The Tehran-supported pilgrimage to the Iraqi city of Karbala has been associated with confusion and chaos, lack of planning and proper facilities this year, with several Iranians dead and many hospitalized.
The representative of the northern city of Gorgan at the parliament, Ramezan-Ali Sangdavini, said on Saturday that the government's mismanagement is "evident" in the incidents during the Arbaeen ceremony, blaming authorities, the interior ministry in particular, for the mishaps and mayhem.
Earlier in the day, a commander of Iran-backed Shiite militia Hashd al-Shaabi, also known as Popular Mobilization Forces, claimed that the group thwarted a "terrorist plan to target the pilgrims in the city of Karbala." He did not provide any details about the attack or attackers.
The Iranian pilgrims, who had planned to visit Karbala in recent days, have faced other problems, such as a lack of means for transportation, that made them stay behind the borders for long hours, and lack of facilities and accommodation, which made them sleep on the streets.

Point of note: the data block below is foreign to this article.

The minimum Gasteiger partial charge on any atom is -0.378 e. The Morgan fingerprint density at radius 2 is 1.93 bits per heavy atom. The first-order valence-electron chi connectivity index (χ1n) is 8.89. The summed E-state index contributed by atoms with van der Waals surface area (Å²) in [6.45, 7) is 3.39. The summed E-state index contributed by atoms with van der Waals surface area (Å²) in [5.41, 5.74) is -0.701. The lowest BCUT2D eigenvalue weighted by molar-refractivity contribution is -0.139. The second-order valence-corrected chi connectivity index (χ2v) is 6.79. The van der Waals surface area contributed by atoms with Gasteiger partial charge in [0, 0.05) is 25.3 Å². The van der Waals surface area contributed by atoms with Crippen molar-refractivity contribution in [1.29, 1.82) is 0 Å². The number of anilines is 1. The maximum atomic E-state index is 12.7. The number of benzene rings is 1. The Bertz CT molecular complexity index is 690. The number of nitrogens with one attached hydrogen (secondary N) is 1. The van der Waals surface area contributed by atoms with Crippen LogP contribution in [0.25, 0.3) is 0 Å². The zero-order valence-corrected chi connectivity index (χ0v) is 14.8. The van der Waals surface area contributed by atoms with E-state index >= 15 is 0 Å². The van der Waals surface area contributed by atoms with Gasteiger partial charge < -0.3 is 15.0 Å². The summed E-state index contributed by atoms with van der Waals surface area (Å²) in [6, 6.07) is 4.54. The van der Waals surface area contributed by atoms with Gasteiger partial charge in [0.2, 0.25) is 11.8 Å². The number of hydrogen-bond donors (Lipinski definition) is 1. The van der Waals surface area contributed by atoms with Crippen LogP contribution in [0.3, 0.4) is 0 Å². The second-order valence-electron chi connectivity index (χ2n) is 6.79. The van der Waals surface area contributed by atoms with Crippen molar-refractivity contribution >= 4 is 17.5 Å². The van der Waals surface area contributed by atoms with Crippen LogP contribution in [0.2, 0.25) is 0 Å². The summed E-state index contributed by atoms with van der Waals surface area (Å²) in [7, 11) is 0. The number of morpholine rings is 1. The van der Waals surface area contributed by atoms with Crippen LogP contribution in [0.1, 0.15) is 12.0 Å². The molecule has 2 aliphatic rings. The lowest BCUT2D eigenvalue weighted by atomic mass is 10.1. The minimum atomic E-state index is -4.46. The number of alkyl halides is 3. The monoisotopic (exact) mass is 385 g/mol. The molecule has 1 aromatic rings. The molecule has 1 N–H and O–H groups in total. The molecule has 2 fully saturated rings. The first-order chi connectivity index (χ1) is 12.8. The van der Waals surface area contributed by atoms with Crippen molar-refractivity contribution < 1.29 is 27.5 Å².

The hot weather also left tens of thousands of people dehydrated and in need of medical care. Iran’s Red Crescent Society said Friday that at least nine people have died and about 10,000 people have been referred to healthcare stations with signs of heatstroke.
On Friday, Iraq and Iran closed land borders citing “worrying and serious dangerous incidents at two border crossings” as the reason.